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dc.contributor.authorCigarroa, Igor
dc.contributor.authorEspinoza-Sanhueza, María José
dc.contributor.authorLasserre-Laso, Nicole
dc.contributor.authorDiaz-Martínez, Ximena
dc.contributor.authorGarrido-Méndez, Alex
dc.contributor.authorMatus-Castillo, Carlos
dc.contributor.authorMartínez, María A.
dc.contributor.authorLeiva, Ana M.
dc.contributor.authorPetermann-Rocha, Fanny
dc.contributor.authorParra, Solange
dc.contributor.authorConcha-Cisternas, Yeny
dc.contributor.authorTroncoso-Pantoja, Claudia
dc.contributor.authorMartorell, Miquel
dc.contributor.authorUlloa, Natalia
dc.contributor.authorWaddell, Heather
dc.contributor.authorCelis-Morales, Carlos
dc.date.accessioned2020-11-12T12:13:54Z
dc.date.available2020-11-12T12:13:54Z
dc.date.issued2020
dc.identifier.urihttp://repositorio.ucm.cl/handle/ucm/3177
dc.description.abstractBackground: Walking pace is a well-known indicator of physical capability, but it is also a strong predictor of type 2 diabetes (T2D). However, there is a lack of evidence on the association between walking pace and T2D, specifically, within developing countries such as Chile. Aim: To investigate the association between self-reported walking pace and T2D in the Chilean adult population. Methods: 5520 Chilean participants (aged 15 to 90 years, 52.1% women) from the Chilean National Health Survey 2016–2017 were included in this cross-sectional study. Both walking pace (slow, average, and brisk) and diabetes data were collected through self-reported methods. Fasting blood glucose (reported in mg/dl) and glycosylated haemoglobin A (HbA1c) scores were determined via blood exams. Results: In the unadjusted model, and compared to people who reported a slow walking pace, those with average and brisk walking pace had lower blood glucose levels (β = −7.74 mg/dL (95% CI: −11.08 to −4.40) and β = −11.05 mg/dL (95% CI: −14.36 to −7.75), respectively) and lower HbA1c (β = −0.34% (95% CI: −0.57 to −0.11) and β= −0.72% (95% CI: −0.94 to −0.49)), respectively. After adjusting for sociodemographic, Body Mass Index and lifestyle factors, the association between glycaemia and HbA1c remained only for brisk walkers. Both the average and brisk walker categories had lower odds of T2D (OR: 0.59 (95% CI: 0.41 to 0.84) and (OR 0.48 (95% CI: 0.30 to 0.79), respectively). Conclusion: Brisk walkers were associated with lower blood glucose and HbA1c levels. Moreover, average to brisk walking pace also showed a lower risk for T2D.es_CL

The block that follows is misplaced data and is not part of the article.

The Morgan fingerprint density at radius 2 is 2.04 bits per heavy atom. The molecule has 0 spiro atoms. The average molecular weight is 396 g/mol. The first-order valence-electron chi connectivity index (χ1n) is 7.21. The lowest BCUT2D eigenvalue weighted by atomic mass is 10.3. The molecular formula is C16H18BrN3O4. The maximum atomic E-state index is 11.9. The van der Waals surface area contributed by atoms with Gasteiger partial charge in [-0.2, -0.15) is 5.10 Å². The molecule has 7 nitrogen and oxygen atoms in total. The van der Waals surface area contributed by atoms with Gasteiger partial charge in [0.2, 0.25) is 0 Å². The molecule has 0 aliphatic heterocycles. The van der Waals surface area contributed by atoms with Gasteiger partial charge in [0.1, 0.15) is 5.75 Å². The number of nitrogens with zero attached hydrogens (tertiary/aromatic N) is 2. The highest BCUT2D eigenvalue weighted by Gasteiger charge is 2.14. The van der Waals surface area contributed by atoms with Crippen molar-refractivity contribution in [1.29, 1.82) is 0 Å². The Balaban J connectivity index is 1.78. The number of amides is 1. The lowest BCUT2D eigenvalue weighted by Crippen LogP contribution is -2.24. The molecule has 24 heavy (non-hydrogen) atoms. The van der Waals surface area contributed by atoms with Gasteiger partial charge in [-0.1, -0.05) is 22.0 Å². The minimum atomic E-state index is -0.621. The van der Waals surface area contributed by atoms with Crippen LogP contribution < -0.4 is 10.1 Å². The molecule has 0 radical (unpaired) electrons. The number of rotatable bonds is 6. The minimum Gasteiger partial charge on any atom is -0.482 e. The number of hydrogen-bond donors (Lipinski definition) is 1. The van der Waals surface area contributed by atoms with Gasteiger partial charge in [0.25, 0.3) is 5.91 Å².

dc.language.isoenes_CL
dc.rightsAtribución-NoComercial-SinDerivadas 3.0 Chile*
dc.rights.urihttp://creativecommons.org/licenses/by-nc-nd/3.0/cl/*
dc.sourceInternational Journal of Environmental Research and Public Health, 17(15), 5341es_CL
dc.subjectWalking pacees_CL
dc.subjectDiabetes mellituses_CL
dc.subjectGlucosees_CL
dc.subjectGlycosylated haemoglobin Aes_CL
dc.subjectHealth surveyses_CL
dc.subjectChile (MeSH)es_CL
dc.titleAssociation between walking pace and diabetes: findings from the Chilean national health survey 2016–2017es_CL
dc.typeArticlees_CL
dc.ucm.indexacionScopuses_CL
dc.ucm.indexacionIsies_CL
dc.ucm.doidoi.org/10.3390/ijerph17155341es_CL


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Atribución-NoComercial-SinDerivadas 3.0 Chile
Except where otherwise noted, this item's license is described as Atribución-NoComercial-SinDerivadas 3.0 Chile